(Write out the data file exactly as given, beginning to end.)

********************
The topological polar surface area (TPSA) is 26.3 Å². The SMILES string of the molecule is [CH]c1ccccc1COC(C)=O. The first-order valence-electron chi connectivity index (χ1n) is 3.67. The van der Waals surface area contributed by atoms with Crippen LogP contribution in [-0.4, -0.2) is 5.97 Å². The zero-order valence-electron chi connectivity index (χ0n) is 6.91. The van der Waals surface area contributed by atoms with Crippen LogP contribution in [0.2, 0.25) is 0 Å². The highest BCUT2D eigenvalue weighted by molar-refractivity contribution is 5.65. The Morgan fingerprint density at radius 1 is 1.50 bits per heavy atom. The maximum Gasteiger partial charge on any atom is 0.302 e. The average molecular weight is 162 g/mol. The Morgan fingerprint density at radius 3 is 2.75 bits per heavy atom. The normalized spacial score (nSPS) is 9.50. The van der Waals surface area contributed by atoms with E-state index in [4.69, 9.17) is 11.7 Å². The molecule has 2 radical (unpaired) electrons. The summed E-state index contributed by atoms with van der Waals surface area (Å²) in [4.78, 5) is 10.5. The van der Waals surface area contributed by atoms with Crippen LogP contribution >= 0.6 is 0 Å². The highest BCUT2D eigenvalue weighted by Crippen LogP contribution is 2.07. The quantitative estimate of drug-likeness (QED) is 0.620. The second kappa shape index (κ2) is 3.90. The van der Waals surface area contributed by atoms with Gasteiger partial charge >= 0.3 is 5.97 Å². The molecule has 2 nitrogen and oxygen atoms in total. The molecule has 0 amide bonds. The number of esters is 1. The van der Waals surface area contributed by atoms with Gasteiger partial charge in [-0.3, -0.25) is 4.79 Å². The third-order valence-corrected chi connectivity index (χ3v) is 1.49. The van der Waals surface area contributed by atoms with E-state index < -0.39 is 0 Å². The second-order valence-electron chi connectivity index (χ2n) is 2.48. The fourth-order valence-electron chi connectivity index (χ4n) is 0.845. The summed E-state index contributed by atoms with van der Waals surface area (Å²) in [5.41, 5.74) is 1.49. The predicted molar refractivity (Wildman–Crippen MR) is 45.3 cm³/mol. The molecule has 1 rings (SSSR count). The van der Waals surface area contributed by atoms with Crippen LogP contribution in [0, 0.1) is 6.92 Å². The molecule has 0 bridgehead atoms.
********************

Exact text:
The topological polar surface area (TPSA) is 26.3 Å². The SMILES string of the molecule is [CH]c1ccccc1COC(C)=O. The first-order valence-electron chi connectivity index (χ1n) is 3.67. The van der Waals surface area contributed by atoms with Crippen LogP contribution in [-0.4, -0.2) is 5.97 Å². The zero-order valence-electron chi connectivity index (χ0n) is 6.91. The van der Waals surface area contributed by atoms with Crippen LogP contribution in [0.2, 0.25) is 0 Å². The highest BCUT2D eigenvalue weighted by molar-refractivity contribution is 5.65. The Morgan fingerprint density at radius 1 is 1.50 bits per heavy atom. The maximum Gasteiger partial charge on any atom is 0.302 e. The average molecular weight is 162 g/mol. The Morgan fingerprint density at radius 3 is 2.75 bits per heavy atom. The normalized spacial score (nSPS) is 9.50. The van der Waals surface area contributed by atoms with E-state index in [4.69, 9.17) is 11.7 Å². The molecule has 2 radical (unpaired) electrons. The summed E-state index contributed by atoms with van der Waals surface area (Å²) in [4.78, 5) is 10.5. The van der Waals surface area contributed by atoms with Crippen LogP contribution >= 0.6 is 0 Å². The highest BCUT2D eigenvalue weighted by Crippen LogP contribution is 2.07. The quantitative estimate of drug-likeness (QED) is 0.620. The second kappa shape index (κ2) is 3.90. The van der Waals surface area contributed by atoms with Gasteiger partial charge >= 0.3 is 5.97 Å². The molecule has 2 nitrogen and oxygen atoms in total. The molecule has 0 amide bonds. The number of esters is 1. The van der Waals surface area contributed by atoms with Gasteiger partial charge in [-0.3, -0.25) is 4.79 Å². The third-order valence-corrected chi connectivity index (χ3v) is 1.49. The van der Waals surface area contributed by atoms with E-state index < -0.39 is 0 Å². The second-order valence-electron chi connectivity index (χ2n) is 2.48. The fourth-order valence-electron chi connectivity index (χ4n) is 0.845. The summed E-state index contributed by atoms with van der Waals surface area (Å²) in [5.41, 5.74) is 1.49. The predicted molar refractivity (Wildman–Crippen MR) is 45.3 cm³/mol. The molecule has 1 rings (SSSR count). The van der Waals surface area contributed by atoms with Crippen LogP contribution in [0, 0.1) is 6.92 Å². The molecule has 0 bridgehead atoms.